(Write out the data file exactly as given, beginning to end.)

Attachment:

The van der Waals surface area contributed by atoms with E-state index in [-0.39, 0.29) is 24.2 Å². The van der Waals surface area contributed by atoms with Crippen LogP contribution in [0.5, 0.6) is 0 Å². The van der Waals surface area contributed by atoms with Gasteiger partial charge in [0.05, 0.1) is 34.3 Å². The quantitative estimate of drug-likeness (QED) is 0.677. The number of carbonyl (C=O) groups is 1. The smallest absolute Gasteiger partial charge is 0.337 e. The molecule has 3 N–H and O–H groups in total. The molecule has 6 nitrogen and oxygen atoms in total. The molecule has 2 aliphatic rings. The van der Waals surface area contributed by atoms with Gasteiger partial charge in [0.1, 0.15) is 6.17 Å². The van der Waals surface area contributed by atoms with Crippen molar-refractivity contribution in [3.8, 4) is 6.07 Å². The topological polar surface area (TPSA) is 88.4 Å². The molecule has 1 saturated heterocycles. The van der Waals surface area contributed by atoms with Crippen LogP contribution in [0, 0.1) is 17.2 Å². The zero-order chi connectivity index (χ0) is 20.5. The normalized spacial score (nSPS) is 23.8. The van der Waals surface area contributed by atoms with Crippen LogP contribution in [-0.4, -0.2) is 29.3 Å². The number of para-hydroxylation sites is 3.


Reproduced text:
The van der Waals surface area contributed by atoms with E-state index in [-0.39, 0.29) is 24.2 Å². The van der Waals surface area contributed by atoms with Crippen LogP contribution in [0.5, 0.6) is 0 Å². The van der Waals surface area contributed by atoms with Gasteiger partial charge in [0.05, 0.1) is 34.3 Å². The quantitative estimate of drug-likeness (QED) is 0.677. The number of carbonyl (C=O) groups is 1. The smallest absolute Gasteiger partial charge is 0.337 e. The molecule has 3 N–H and O–H groups in total. The molecule has 6 nitrogen and oxygen atoms in total. The molecule has 2 aliphatic rings. The van der Waals surface area contributed by atoms with Gasteiger partial charge in [0.1, 0.15) is 6.17 Å². The van der Waals surface area contributed by atoms with Crippen molar-refractivity contribution in [3.8, 4) is 6.07 Å². The topological polar surface area (TPSA) is 88.4 Å². The molecule has 1 saturated heterocycles. The van der Waals surface area contributed by atoms with Crippen LogP contribution in [0, 0.1) is 17.2 Å². The zero-order chi connectivity index (χ0) is 20.5. The normalized spacial score (nSPS) is 23.8. The van der Waals surface area contributed by atoms with Crippen LogP contribution in [-0.4, -0.2) is 29.3 Å². The number of para-hydroxylation sites is 3.